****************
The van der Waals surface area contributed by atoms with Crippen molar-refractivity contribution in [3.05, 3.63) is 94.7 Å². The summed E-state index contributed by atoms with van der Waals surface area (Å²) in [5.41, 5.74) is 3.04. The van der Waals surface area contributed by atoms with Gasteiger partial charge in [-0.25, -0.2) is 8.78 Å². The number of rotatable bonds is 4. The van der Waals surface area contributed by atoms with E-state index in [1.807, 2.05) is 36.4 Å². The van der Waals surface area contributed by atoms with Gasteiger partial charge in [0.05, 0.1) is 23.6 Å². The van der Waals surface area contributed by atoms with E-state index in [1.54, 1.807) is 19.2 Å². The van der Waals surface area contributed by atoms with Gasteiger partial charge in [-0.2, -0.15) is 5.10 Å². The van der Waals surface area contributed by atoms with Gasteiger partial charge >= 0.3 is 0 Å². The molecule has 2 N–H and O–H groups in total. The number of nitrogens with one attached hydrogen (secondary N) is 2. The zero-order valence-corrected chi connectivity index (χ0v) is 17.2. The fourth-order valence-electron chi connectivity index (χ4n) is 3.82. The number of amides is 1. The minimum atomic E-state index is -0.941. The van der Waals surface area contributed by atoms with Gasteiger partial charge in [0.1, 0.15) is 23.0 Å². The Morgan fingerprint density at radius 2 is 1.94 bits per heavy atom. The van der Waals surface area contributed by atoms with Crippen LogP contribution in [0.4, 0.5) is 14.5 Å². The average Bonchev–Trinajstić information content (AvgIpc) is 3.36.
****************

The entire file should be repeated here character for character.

The van der Waals surface area contributed by atoms with Crippen molar-refractivity contribution in [3.05, 3.63) is 94.7 Å². The summed E-state index contributed by atoms with van der Waals surface area (Å²) in [5.41, 5.74) is 3.04. The van der Waals surface area contributed by atoms with Gasteiger partial charge in [-0.25, -0.2) is 8.78 Å². The number of rotatable bonds is 4. The van der Waals surface area contributed by atoms with E-state index in [1.807, 2.05) is 36.4 Å². The van der Waals surface area contributed by atoms with Gasteiger partial charge in [0.05, 0.1) is 23.6 Å². The van der Waals surface area contributed by atoms with E-state index in [1.54, 1.807) is 19.2 Å². The van der Waals surface area contributed by atoms with Gasteiger partial charge in [-0.2, -0.15) is 5.10 Å². The van der Waals surface area contributed by atoms with Gasteiger partial charge >= 0.3 is 0 Å². The molecule has 2 N–H and O–H groups in total. The number of nitrogens with one attached hydrogen (secondary N) is 2. The zero-order valence-corrected chi connectivity index (χ0v) is 17.2. The fourth-order valence-electron chi connectivity index (χ4n) is 3.82. The number of amides is 1. The minimum atomic E-state index is -0.941. The van der Waals surface area contributed by atoms with Gasteiger partial charge in [0.1, 0.15) is 23.0 Å². The Morgan fingerprint density at radius 2 is 1.94 bits per heavy atom. The van der Waals surface area contributed by atoms with Crippen LogP contribution in [0.4, 0.5) is 14.5 Å². The average Bonchev–Trinajstić information content (AvgIpc) is 3.36.